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Longtime Mexican Mafia boss found guilty in federal racketeering case

January 14, 2016  |  Posted by: JammedUp Staff
Longtime Mexican Mafia boss found guilty in federal racketeering case

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A jury has found the 73-year-old boss of the Mexican Mafia in California guilty of federal racketeering charges in federal district court in Santa Ana on Wednesday.

Prosecutors argued that Peter Sana Ojeda maintained power and control of the gang’s criminal activities in the local neighborhoods and in the California state prisons while he was serving his jail term in a federal prison on the east coast.

It would be Ojeda’s second conviction as the boss of the Orange County’s Mexican Mafia known also as La Eme, which could see him finish out the rest of his days behind bars.

The jury also found Ojeda’s girlfriend, 53-year-old Susan Rodriguez, who prosecutors accused of being the go-between Sana and local gang members, guilty.

Both defendants were convicted on charges including conspiracy to commit murder, drug extortion and drug trafficking. Ojeda and Rodriguez face maximum life prison sentences.

Over two dozen local, state and federal law enforcement agencies, who spent a decade building cases against Sana and his allies, hailed the verdicts as a major victory against Southern California’s most feared criminal organization,

According to the Orange County Register, the courtroom had every seat filled as the U.S. District Judge James V. Selna read the verdict.

“Today’s decision demonstrates our ongoing commitment to using all available tools to dismantle the Mexican Mafia and the street gangs associated with it,” United States Attorney Eileen Decker said to reporters after the verdict. She added, “No one associated with the Mexican Mafia, is beyond the reach of the law.”

Prosecutors said Ojeda maintained unmatched power among Orange County gang members for more than 30 years, and not even a 2006 federal racketeering conviction could loosen Ojeda’s grip on leadership.

Federal law enforcement officials believed they had ended Ojeda’s reign as boss of the syndicate, after shipping him off to Lewisburg Federal Penitentiary in Pennsylvania, which is located three time zones away.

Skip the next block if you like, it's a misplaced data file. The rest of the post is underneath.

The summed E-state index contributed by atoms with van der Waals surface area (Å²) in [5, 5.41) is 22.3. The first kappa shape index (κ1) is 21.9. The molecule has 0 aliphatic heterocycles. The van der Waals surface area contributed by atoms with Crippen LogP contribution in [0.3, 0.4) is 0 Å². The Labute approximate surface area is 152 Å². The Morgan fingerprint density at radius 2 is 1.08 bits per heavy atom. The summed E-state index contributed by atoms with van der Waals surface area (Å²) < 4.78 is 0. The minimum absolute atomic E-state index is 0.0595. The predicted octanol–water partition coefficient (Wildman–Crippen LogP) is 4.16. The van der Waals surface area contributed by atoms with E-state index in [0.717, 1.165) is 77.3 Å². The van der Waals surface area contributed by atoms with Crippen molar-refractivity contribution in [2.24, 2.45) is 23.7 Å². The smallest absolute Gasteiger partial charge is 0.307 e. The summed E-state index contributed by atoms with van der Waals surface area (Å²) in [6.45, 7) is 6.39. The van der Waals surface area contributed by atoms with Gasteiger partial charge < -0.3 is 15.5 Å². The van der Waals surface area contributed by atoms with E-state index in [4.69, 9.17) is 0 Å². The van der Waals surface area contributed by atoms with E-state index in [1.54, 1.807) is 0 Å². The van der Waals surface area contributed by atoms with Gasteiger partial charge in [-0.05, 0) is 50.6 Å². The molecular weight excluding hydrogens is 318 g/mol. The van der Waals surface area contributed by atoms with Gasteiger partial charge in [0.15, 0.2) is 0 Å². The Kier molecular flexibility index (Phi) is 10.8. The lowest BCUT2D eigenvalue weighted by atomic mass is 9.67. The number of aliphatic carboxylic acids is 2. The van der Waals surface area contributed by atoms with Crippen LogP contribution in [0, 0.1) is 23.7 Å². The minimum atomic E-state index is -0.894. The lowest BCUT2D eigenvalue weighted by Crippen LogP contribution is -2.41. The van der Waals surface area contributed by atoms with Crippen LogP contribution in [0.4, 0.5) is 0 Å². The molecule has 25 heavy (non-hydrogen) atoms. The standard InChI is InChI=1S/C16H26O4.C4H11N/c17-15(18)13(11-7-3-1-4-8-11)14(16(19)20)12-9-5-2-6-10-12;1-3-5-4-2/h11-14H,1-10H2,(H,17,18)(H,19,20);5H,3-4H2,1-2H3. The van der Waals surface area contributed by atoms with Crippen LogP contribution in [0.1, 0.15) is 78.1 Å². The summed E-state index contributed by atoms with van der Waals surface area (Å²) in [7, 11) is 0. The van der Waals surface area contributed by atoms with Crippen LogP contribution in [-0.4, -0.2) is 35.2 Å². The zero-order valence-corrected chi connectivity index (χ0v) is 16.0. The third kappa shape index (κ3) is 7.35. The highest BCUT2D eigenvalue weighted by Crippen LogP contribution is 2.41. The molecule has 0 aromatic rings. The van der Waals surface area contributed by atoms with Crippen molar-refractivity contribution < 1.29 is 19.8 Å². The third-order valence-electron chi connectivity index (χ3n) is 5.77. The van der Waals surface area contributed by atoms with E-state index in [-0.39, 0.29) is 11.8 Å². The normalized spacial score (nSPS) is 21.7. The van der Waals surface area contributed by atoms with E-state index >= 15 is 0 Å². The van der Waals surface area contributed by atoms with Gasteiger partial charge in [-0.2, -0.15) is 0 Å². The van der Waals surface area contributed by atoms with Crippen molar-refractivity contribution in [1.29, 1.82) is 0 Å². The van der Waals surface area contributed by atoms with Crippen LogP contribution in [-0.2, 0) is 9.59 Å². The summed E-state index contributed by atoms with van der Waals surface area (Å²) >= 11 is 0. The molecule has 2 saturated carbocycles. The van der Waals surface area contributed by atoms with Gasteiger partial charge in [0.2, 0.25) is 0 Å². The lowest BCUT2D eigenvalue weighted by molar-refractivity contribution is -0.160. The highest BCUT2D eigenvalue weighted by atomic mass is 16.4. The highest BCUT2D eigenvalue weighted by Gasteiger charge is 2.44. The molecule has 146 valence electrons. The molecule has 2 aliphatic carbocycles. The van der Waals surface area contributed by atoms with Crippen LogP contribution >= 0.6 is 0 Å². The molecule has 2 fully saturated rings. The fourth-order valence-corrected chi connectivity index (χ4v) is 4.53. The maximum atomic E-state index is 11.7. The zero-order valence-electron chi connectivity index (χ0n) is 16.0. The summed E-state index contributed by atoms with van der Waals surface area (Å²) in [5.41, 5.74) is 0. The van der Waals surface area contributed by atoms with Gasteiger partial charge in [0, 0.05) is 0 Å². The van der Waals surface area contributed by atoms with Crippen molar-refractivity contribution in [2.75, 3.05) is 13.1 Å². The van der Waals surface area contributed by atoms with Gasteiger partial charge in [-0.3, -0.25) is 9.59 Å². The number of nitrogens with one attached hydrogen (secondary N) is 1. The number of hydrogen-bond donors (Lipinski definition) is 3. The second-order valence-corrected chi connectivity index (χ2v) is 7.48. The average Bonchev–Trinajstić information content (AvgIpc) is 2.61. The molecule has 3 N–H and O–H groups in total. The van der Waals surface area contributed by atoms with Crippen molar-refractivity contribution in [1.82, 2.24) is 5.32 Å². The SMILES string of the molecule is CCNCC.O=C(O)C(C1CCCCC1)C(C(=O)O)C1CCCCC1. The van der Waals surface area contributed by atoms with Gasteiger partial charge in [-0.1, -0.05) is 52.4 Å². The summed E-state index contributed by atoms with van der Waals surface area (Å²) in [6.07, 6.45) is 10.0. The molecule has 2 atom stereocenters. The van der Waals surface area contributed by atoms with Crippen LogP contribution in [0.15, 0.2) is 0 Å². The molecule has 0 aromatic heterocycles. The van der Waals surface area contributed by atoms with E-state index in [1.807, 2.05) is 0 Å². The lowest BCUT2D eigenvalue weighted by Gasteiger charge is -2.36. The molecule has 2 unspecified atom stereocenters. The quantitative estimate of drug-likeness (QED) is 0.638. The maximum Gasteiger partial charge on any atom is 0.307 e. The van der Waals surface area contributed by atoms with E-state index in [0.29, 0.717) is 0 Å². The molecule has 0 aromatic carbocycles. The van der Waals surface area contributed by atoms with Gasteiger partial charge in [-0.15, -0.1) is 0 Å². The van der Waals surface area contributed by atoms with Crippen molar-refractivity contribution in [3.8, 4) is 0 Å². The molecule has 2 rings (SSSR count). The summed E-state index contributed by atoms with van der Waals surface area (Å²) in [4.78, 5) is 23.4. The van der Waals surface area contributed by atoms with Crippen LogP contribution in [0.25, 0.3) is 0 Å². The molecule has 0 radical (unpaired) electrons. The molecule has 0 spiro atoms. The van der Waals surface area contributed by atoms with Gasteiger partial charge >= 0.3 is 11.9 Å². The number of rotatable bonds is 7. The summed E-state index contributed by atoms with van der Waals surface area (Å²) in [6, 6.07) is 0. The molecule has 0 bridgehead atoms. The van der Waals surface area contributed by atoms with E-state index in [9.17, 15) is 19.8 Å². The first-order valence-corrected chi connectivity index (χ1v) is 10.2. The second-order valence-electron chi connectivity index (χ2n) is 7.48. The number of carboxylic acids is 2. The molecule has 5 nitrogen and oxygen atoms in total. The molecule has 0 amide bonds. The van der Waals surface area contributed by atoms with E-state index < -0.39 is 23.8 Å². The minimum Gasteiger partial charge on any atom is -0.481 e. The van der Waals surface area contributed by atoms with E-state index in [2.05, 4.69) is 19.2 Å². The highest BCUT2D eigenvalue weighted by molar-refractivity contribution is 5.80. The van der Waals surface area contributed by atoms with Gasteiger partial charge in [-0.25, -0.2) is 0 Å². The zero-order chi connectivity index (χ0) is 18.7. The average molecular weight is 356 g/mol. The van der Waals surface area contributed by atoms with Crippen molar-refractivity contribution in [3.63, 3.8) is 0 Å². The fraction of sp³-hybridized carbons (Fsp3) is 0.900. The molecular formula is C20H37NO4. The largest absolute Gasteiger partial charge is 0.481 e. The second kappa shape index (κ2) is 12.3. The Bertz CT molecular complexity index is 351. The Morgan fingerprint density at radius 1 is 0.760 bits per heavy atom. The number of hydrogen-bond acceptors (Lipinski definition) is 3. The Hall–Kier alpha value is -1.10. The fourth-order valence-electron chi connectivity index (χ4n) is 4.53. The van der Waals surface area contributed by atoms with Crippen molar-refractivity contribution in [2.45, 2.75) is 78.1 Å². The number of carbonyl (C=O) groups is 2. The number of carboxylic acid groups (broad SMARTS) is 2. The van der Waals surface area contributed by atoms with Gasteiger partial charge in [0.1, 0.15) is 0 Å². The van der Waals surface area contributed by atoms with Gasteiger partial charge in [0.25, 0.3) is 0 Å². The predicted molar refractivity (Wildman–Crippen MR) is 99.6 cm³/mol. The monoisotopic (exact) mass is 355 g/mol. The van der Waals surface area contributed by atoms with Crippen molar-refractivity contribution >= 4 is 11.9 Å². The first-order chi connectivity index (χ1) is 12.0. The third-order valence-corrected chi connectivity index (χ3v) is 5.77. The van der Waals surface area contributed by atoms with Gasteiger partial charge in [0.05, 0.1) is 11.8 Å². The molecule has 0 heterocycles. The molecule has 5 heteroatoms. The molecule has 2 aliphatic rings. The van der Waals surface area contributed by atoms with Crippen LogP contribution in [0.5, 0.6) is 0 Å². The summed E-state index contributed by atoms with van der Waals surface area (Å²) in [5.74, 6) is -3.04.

However, prosecutors said between 2006 and 2011 he continued to direct criminal activities from behind bars with the help of Rodriguez, who acted as Ojeda’s eyes and ears in Orange County.

“In the Southern California gang world, it a well-known fact that Orange County belongs to Peter Ojeda,” Assistant U.S. Attorney Joseph McNally told the jury during opening statements back on Nov. 13th.

U.S. Prosecutors said Sana-Ojeda couldn’t face the prospect of losing control of the Orange County-based Mexican Mafia and set in motion an elaborate plan to continue to be the head shot caller from his prison cell in Pennsylvania.

Former allies Peter Sana Ojeda and Armando Moreno fought a bitter dispute over control of the Mexican Mafia

Former allies Peter Sana Ojeda and Armando Moreno fought a bitter dispute over control of the Mexican Mafia, Moreno would end up cooperating with authorities against Ojeda.

“He could have moved on to a new chapter of his life, but he refused to let go of power,” McNally said after the judge had read the verdict.

The decision marks the culmination of a joint investigation called “Operation Black Flag,” involving local, state and federal law enforcement agencies, which resulted in the indictments of Ojeda and 59 alleged members and associates of the powerful, prison-based gang.